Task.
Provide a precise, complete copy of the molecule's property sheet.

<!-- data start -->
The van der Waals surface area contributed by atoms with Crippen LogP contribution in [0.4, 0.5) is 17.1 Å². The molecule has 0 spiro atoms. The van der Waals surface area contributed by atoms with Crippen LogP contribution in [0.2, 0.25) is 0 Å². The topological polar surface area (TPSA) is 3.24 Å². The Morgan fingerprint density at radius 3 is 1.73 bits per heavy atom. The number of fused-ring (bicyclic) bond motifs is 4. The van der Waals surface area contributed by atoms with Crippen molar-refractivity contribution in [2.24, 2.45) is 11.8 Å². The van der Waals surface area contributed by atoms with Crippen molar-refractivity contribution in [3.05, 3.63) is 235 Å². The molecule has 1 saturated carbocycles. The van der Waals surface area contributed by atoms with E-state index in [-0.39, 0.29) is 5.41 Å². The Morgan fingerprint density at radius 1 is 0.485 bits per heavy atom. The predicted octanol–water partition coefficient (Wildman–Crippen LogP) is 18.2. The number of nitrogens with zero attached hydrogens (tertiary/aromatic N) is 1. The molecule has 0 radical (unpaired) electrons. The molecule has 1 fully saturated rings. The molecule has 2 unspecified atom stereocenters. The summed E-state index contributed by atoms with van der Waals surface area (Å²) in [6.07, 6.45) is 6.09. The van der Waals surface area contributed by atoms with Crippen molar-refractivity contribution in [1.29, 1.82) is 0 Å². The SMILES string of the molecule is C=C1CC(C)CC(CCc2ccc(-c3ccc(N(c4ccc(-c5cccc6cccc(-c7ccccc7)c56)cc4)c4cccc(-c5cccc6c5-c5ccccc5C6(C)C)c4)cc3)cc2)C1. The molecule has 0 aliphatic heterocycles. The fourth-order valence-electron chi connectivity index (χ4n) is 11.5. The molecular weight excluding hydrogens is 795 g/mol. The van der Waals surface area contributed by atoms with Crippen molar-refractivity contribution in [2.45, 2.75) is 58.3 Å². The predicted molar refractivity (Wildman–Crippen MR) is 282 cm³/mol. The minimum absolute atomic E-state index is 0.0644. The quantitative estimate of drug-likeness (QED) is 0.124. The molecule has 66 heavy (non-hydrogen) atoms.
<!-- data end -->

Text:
The van der Waals surface area contributed by atoms with Crippen LogP contribution in [0.4, 0.5) is 17.1 Å². The molecule has 0 spiro atoms. The van der Waals surface area contributed by atoms with Crippen LogP contribution in [0.2, 0.25) is 0 Å². The topological polar surface area (TPSA) is 3.24 Å². The Morgan fingerprint density at radius 3 is 1.73 bits per heavy atom. The number of fused-ring (bicyclic) bond motifs is 4. The van der Waals surface area contributed by atoms with Crippen molar-refractivity contribution in [2.24, 2.45) is 11.8 Å². The van der Waals surface area contributed by atoms with Crippen molar-refractivity contribution in [3.05, 3.63) is 235 Å². The molecule has 1 saturated carbocycles. The van der Waals surface area contributed by atoms with E-state index in [-0.39, 0.29) is 5.41 Å². The Morgan fingerprint density at radius 1 is 0.485 bits per heavy atom. The predicted octanol–water partition coefficient (Wildman–Crippen LogP) is 18.2. The number of nitrogens with zero attached hydrogens (tertiary/aromatic N) is 1. The molecule has 0 radical (unpaired) electrons. The molecule has 1 fully saturated rings. The molecule has 2 unspecified atom stereocenters. The summed E-state index contributed by atoms with van der Waals surface area (Å²) in [6.07, 6.45) is 6.09. The van der Waals surface area contributed by atoms with Crippen molar-refractivity contribution in [1.29, 1.82) is 0 Å². The SMILES string of the molecule is C=C1CC(C)CC(CCc2ccc(-c3ccc(N(c4ccc(-c5cccc6cccc(-c7ccccc7)c56)cc4)c4cccc(-c5cccc6c5-c5ccccc5C6(C)C)c4)cc3)cc2)C1. The molecule has 0 aliphatic heterocycles. The fourth-order valence-electron chi connectivity index (χ4n) is 11.5. The molecular weight excluding hydrogens is 795 g/mol. The van der Waals surface area contributed by atoms with Crippen molar-refractivity contribution in [2.45, 2.75) is 58.3 Å². The predicted molar refractivity (Wildman–Crippen MR) is 282 cm³/mol. The minimum absolute atomic E-state index is 0.0644. The quantitative estimate of drug-likeness (QED) is 0.124. The molecule has 66 heavy (non-hydrogen) atoms.